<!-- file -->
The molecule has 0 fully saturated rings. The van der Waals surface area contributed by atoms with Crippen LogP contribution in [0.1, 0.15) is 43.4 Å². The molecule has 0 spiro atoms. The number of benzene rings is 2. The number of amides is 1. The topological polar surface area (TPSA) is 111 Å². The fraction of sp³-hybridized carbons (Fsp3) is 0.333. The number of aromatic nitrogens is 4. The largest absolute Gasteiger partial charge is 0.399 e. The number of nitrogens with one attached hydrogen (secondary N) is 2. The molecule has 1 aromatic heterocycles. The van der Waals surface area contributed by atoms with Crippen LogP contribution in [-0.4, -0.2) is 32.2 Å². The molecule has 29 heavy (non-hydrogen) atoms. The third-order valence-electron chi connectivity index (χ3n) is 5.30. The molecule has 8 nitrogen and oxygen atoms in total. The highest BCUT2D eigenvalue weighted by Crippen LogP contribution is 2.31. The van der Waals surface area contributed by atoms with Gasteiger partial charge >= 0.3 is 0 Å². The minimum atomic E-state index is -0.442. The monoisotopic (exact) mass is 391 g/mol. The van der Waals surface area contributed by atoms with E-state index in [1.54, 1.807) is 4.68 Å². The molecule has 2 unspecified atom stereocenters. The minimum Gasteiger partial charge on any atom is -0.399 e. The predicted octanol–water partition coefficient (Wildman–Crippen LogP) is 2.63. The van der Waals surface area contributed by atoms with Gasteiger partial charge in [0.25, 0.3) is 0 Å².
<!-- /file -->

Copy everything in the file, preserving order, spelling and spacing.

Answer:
The molecule has 0 fully saturated rings. The van der Waals surface area contributed by atoms with Crippen LogP contribution in [0.1, 0.15) is 43.4 Å². The molecule has 0 spiro atoms. The number of benzene rings is 2. The number of amides is 1. The topological polar surface area (TPSA) is 111 Å². The fraction of sp³-hybridized carbons (Fsp3) is 0.333. The number of aromatic nitrogens is 4. The largest absolute Gasteiger partial charge is 0.399 e. The number of nitrogens with one attached hydrogen (secondary N) is 2. The molecule has 1 aromatic heterocycles. The van der Waals surface area contributed by atoms with Crippen LogP contribution in [-0.4, -0.2) is 32.2 Å². The molecule has 29 heavy (non-hydrogen) atoms. The third-order valence-electron chi connectivity index (χ3n) is 5.30. The molecule has 8 nitrogen and oxygen atoms in total. The highest BCUT2D eigenvalue weighted by Crippen LogP contribution is 2.31. The van der Waals surface area contributed by atoms with Gasteiger partial charge >= 0.3 is 0 Å². The minimum atomic E-state index is -0.442. The monoisotopic (exact) mass is 391 g/mol. The van der Waals surface area contributed by atoms with E-state index in [1.54, 1.807) is 4.68 Å². The molecule has 2 unspecified atom stereocenters. The minimum Gasteiger partial charge on any atom is -0.399 e. The predicted octanol–water partition coefficient (Wildman–Crippen LogP) is 2.63. The van der Waals surface area contributed by atoms with Gasteiger partial charge in [0.25, 0.3) is 0 Å².